Fourth Circuit: Va. county ordinance compelling detained person to show ID upon officer request unconstitutional
Compelled identify statutes valid only when officers detain a suspect based upon reasonable suspicion
George Wingate, a Black male, was driving his vehicle in Stafford County Virginia at about 2 a.m. on April 25, 2017. His check engine light came on and he pulled over to the side of the road and parked in front of the CarStar car dealership. He parked under an illuminated streetlight and raised his hood. He was a former auto mechanic and thought he could locate the problem. He took a bag of tools from his trunk and placed them on the front seat. He used an auto code reader connected to his cell phone and attempted to identify the problem. The code reader indicated that an engine cylinder was misfiring.
Stafford County Deputy Sheriff Fulford observed Wingate and pulled in behind him to ascertain the problem. Wingate saw the deputy exiting his vehicle and got out of his vehicle. He approached the deputy and explained that he was headed to his girlfriend’s house in Stafford but experienced car trouble and pulled over. Deputy Fulford asked him for identification. Wingate questioned the need for identification and Fulford called for backup. Wingate asked if he had committed a crime. Fulford told him no but said the County required him to identify himself. Wingate asked if he was free to leave. Fulford responded, “You’re not free to go until you identify yourself.”
Lieutenant Pinzon arrived and explained to Wingate that there had been a lot of catalytic converter thefts from the nearby businesses. Wingate continued to express his innocence and again refused to identify himself. The officers attempted to arrest Wingate for violating Stafford County Ordinance 17-7© which makes it a crime to refuse a request for identification “if the surrounding circumstances … indicate to a reasonable man that the public safety requires [it].”
Wingate resisted arrest; broke free from the deputies and ran across the street. He stopped when he saw a TASER pointed in his direction. He refused an order to go to the ground and was forced to the ground by Lt. Pinzon. After a brief struggle, Wingate was handcuffed and placed in a patrol vehicle. He was charged with failure to identify himself, resisting arrest and impeding a law enforcement officer. The prosecuting attorney dropped all charges after Wingate’s attorney challenged the constitutionality of the identification ordinance.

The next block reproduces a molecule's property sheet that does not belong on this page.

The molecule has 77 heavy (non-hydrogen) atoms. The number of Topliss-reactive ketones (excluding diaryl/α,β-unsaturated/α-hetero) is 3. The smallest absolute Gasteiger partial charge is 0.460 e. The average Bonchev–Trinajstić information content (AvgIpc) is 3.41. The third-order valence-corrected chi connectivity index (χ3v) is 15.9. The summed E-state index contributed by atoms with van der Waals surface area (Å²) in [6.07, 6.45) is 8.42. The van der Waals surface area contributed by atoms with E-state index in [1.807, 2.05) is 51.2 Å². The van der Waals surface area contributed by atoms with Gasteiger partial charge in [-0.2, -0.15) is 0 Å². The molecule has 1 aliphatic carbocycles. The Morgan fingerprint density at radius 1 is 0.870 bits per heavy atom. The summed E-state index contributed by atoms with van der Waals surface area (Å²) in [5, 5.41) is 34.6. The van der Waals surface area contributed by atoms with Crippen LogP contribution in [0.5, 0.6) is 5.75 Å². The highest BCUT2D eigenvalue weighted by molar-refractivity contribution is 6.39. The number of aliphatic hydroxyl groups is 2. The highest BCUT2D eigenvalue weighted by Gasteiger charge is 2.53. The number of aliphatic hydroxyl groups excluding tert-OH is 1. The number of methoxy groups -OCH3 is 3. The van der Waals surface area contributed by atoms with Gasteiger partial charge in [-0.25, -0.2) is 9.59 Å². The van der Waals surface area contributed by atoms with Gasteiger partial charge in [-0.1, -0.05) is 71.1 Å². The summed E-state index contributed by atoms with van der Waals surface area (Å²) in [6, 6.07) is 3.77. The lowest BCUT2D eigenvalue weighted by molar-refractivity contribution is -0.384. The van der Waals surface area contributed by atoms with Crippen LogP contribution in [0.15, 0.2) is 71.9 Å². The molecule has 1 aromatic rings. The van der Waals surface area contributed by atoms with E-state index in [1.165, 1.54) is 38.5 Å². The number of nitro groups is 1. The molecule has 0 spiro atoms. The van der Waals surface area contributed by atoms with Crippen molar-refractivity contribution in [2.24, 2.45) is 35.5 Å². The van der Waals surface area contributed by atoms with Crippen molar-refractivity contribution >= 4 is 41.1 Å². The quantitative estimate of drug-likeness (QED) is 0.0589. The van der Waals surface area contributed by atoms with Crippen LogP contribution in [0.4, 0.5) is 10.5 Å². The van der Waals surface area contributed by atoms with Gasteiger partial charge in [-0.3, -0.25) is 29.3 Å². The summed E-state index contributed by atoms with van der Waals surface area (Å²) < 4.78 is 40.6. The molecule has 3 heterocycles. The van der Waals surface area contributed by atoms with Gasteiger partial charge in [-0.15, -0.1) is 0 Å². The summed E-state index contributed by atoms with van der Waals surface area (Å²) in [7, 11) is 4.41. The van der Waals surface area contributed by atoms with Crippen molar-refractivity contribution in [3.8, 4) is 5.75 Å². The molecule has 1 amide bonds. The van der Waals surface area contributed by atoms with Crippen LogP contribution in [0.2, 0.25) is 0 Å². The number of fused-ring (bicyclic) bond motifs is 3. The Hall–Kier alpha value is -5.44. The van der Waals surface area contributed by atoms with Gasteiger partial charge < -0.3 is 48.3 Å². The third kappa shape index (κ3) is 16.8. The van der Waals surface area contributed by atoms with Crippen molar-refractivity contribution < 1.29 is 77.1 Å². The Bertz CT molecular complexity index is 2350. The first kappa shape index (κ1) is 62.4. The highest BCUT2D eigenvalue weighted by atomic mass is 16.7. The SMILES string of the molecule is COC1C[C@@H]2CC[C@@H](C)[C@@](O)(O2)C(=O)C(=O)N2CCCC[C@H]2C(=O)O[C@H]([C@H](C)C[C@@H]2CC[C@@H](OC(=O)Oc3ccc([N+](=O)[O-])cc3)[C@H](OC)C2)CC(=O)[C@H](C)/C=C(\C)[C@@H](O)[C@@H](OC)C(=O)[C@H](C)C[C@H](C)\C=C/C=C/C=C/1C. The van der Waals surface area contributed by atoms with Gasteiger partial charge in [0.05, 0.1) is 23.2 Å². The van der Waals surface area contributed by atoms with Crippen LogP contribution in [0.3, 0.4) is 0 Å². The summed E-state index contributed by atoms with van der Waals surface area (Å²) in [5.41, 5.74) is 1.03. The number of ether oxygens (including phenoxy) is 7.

Wingate sued both officers pursuant to 42 U.S.C. § 1983 (federal civil rights statute) and alleged that he was illegally stopped and arrested by the involved officers. The Federal District Court Judge dismissed the suit prior to a trial and Wingate appealed to the Federal Court of Appeals for the Fourth Circuit. The Fourth Circuit reversed and remanded the case for trial. 
Wingate’s initial detention
The court outlined the constitutional requirements for a lawful detention of a person by law enforcement short of an actual arrest.
The court explained that law enforcement officers are entitled pursuant to the Fourth Amendment to seize and detain an individual for a reasonable period of time without the necessity of probable cause to arrest the person detained.
The court instructed that officers “need only reasonable, articulable, and particularized suspicion [i.e., reasonable suspicion] that someone is engaged in criminal activity to justify these brief interactions.”
The court explained further that an officer may also draw rational inferences from the known facts that taken together can rise to the level of reasonable suspicion.
The court observed that once Deputy Fulford told Wingate that he was not free to leave until he identified himself, the situation changed from a voluntary encounter to an investigative detention. The detention required reasonable suspicion that criminal activity may be present.
Deputy Fulford argued that he had reasonable suspicion because Wingate was parked with his hood up, late at night in front of a closed car dealership during a period when police were aware of vehicular larcenies and related crimes. Further that Wingate claimed engine trouble while his car appeared to be properly idling. Moreover, Fulford thought it suspicious that Wingate exited his vehicle without being prompted by the deputy and was wearing all black clothing similar to others who had been arrested during late-night area vehicle larcenies.